Let's talk about YouTube.
We could talk about VidCon, which sold out 12,000 tickets a month in advance. We could also talk about the over-dramatized and sensationalized YouTube vs. indies misinformation war. However, it's so much more constructive to focus on growing your audience, serving your audience and monetizing your audience. Not only is YouTube is the largest streaming music service in the world, it allows you to use video to connect directly with your fans in almost any way you can imagine.
I hear you: "But I'm on YouTube and I'm not getting any views!" Here are five of the most common reasons why your YouTube videos may be getting ignored:
1. You don't have fans
Sometimes, an artist uploads a video on his YouTube channel of him playing an acoustic version of one of his songs. That channel has two subscribers, the artist has 300 Likes on Facebook, and barely 100 Twitter followers. The artist then wonders why his video didn't "go viral." This artist has failed to generate enough interest in the original recording of the song or create a loyal following. Therefore, it makes no sense to upload a rare version of a song, when it's your fans that are rare.
2. You make "viral" videos
If before you made your video, you said, "Let's make a viral video," then you're doomed from the very start. Look up "viral" in a dictionary and you will realize your mistake. Focus on creating consistent content on which your audience can rely. Trust your audience to be of basic human nature and want to share great videos they find. Create content with the purpose of increasing the watch time on your channel. By focusing on your channel's watch time, consistency and quality of content, the views will naturally follow.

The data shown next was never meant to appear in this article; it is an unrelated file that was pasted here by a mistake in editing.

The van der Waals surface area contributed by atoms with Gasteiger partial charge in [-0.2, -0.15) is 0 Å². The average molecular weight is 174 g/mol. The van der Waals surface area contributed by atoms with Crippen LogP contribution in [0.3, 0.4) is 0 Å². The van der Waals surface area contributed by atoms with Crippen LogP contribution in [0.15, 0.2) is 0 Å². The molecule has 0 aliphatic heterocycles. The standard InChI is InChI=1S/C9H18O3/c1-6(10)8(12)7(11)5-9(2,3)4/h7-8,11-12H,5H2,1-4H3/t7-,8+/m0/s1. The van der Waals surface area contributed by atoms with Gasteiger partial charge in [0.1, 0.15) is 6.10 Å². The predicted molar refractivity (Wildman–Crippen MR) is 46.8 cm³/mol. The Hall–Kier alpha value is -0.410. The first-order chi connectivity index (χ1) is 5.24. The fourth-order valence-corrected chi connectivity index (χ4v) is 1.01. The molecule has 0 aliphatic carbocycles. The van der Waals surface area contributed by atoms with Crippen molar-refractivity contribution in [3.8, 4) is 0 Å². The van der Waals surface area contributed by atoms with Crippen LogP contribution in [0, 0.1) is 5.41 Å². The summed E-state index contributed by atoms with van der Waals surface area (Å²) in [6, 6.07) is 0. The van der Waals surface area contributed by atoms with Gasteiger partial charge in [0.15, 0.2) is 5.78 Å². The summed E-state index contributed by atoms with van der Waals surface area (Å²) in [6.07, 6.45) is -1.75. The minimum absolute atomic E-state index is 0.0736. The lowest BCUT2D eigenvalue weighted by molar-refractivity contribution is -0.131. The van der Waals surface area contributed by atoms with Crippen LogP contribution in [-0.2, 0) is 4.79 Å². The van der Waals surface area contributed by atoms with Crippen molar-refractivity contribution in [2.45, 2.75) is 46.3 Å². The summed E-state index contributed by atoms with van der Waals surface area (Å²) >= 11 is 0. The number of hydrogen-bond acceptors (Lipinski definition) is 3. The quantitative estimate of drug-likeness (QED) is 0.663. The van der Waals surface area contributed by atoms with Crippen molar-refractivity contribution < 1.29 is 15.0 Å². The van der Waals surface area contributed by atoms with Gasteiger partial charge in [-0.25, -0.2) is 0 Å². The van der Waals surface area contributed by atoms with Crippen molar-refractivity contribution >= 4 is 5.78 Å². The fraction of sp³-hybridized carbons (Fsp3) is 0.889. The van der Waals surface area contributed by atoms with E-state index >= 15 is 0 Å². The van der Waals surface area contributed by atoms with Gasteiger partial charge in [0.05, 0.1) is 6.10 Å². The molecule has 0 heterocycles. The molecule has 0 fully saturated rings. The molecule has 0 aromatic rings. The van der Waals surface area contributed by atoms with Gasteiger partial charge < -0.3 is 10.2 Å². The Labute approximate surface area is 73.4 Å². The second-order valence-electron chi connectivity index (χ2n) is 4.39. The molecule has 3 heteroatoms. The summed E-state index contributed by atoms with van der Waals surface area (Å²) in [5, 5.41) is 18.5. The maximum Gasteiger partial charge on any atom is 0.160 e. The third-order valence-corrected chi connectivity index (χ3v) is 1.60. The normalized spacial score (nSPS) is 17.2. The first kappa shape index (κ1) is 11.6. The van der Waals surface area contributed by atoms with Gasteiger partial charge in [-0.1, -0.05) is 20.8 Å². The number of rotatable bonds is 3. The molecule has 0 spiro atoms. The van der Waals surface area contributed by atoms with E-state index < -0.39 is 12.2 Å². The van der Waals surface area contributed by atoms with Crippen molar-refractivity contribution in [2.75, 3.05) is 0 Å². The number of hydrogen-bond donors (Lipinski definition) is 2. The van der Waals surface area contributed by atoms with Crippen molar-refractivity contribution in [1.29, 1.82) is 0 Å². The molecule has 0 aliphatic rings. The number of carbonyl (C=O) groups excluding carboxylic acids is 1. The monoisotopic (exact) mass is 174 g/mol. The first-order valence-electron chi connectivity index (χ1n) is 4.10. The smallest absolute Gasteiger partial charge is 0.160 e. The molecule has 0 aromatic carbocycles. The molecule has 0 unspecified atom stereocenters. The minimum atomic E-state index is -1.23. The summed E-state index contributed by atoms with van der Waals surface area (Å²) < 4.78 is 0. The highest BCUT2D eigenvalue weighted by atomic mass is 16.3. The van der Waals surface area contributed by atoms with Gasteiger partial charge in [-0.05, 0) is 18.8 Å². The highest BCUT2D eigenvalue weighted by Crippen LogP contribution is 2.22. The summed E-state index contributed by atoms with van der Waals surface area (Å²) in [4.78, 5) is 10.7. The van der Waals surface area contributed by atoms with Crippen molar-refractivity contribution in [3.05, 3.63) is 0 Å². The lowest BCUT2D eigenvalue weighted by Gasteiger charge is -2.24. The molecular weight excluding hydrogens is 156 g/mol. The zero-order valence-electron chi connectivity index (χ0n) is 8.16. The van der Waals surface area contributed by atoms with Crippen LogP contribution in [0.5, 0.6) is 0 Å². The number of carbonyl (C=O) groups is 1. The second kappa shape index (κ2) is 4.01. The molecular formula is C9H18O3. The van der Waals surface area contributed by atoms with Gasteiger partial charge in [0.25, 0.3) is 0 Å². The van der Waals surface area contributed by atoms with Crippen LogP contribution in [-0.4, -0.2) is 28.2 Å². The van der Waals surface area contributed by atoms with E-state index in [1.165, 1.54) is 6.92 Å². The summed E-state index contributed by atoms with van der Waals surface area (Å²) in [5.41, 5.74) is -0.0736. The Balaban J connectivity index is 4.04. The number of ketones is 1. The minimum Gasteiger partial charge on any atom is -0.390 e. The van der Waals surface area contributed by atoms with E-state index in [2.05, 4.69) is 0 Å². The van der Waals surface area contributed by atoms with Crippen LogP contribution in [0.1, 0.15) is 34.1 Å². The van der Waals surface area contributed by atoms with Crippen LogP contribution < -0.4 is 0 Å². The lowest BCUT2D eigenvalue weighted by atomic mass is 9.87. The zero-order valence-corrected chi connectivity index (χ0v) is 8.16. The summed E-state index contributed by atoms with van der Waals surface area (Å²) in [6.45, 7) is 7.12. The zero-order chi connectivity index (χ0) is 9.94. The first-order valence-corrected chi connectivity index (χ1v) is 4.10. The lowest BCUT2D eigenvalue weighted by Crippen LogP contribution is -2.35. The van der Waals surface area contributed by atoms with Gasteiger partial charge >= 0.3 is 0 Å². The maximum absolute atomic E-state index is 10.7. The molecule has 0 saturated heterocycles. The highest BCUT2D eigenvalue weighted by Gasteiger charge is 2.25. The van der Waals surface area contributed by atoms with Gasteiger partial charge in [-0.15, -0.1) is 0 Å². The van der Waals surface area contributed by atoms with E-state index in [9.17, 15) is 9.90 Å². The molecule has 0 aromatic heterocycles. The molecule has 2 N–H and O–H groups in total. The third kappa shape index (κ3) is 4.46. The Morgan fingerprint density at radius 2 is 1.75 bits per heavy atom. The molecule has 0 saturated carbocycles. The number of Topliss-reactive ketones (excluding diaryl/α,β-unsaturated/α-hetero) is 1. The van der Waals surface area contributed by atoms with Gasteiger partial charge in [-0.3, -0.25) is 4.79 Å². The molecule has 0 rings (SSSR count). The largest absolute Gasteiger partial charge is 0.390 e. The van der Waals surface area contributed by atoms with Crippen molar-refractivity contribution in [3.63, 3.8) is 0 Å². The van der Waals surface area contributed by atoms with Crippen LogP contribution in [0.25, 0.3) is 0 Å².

3. You're annoying about your self-promotion
Use the annotations feature wisely and program your channel. Anything else is annoying. This means don't have "BUY MY ALBUM NOW!" covering important parts of your music video or your face when you're talking/singing. Look to the best YouTube channels in your genre for programming guidance. For example, renowned metal label Nuclear Blast Records has one of the best-programmed channels with episodes, series and more. It respects its audience by giving them compelling things they want to see.
4. You don't optimize your videos to be discovered organically
You may have great content, but if you leave the description blank and don't have a relevant title or tags, you're making it enormously difficult for people who actually want to watch your videos to discover them. YouTube has an entire playbook on how to optimize your videos and channel, from metadata to thumbnails. Take a few minutes to read through it – you'll be glad you did.
5. You record video holding your phone vertically
Aaron Ford runs the Digital Advertising department for music distribution company The Orchard and is certified in YouTube Audience Development. He also releases records and manages artists under Lost Colony Music. He has previously worked for Sony Music and Grooveshark.